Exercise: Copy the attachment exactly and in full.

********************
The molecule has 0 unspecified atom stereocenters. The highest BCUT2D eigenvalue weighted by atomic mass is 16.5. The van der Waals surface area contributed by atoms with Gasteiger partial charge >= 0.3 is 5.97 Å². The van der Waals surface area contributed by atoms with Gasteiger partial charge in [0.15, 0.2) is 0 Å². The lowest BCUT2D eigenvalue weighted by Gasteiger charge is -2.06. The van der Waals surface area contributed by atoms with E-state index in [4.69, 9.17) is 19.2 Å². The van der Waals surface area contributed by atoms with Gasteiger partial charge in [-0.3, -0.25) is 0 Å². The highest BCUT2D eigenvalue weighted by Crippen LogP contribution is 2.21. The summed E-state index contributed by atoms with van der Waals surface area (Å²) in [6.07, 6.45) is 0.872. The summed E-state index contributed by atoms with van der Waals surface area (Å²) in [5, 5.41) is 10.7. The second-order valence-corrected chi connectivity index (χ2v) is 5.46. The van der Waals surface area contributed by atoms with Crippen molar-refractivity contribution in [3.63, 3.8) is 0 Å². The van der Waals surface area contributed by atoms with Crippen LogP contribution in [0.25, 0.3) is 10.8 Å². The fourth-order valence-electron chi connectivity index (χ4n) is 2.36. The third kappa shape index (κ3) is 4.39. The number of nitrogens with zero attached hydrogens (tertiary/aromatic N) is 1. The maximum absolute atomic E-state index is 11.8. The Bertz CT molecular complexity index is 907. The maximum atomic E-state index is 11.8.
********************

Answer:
The molecule has 0 unspecified atom stereocenters. The highest BCUT2D eigenvalue weighted by atomic mass is 16.5. The van der Waals surface area contributed by atoms with Gasteiger partial charge >= 0.3 is 5.97 Å². The van der Waals surface area contributed by atoms with Gasteiger partial charge in [0.15, 0.2) is 0 Å². The lowest BCUT2D eigenvalue weighted by Gasteiger charge is -2.06. The van der Waals surface area contributed by atoms with E-state index in [4.69, 9.17) is 19.2 Å². The van der Waals surface area contributed by atoms with Gasteiger partial charge in [-0.3, -0.25) is 0 Å². The highest BCUT2D eigenvalue weighted by Crippen LogP contribution is 2.21. The summed E-state index contributed by atoms with van der Waals surface area (Å²) in [6.07, 6.45) is 0.872. The summed E-state index contributed by atoms with van der Waals surface area (Å²) in [5, 5.41) is 10.7. The second-order valence-corrected chi connectivity index (χ2v) is 5.46. The van der Waals surface area contributed by atoms with Crippen molar-refractivity contribution in [3.63, 3.8) is 0 Å². The van der Waals surface area contributed by atoms with Crippen LogP contribution in [0.25, 0.3) is 10.8 Å². The fourth-order valence-electron chi connectivity index (χ4n) is 2.36. The third kappa shape index (κ3) is 4.39. The number of nitrogens with zero attached hydrogens (tertiary/aromatic N) is 1. The maximum absolute atomic E-state index is 11.8. The Bertz CT molecular complexity index is 907. The maximum atomic E-state index is 11.8.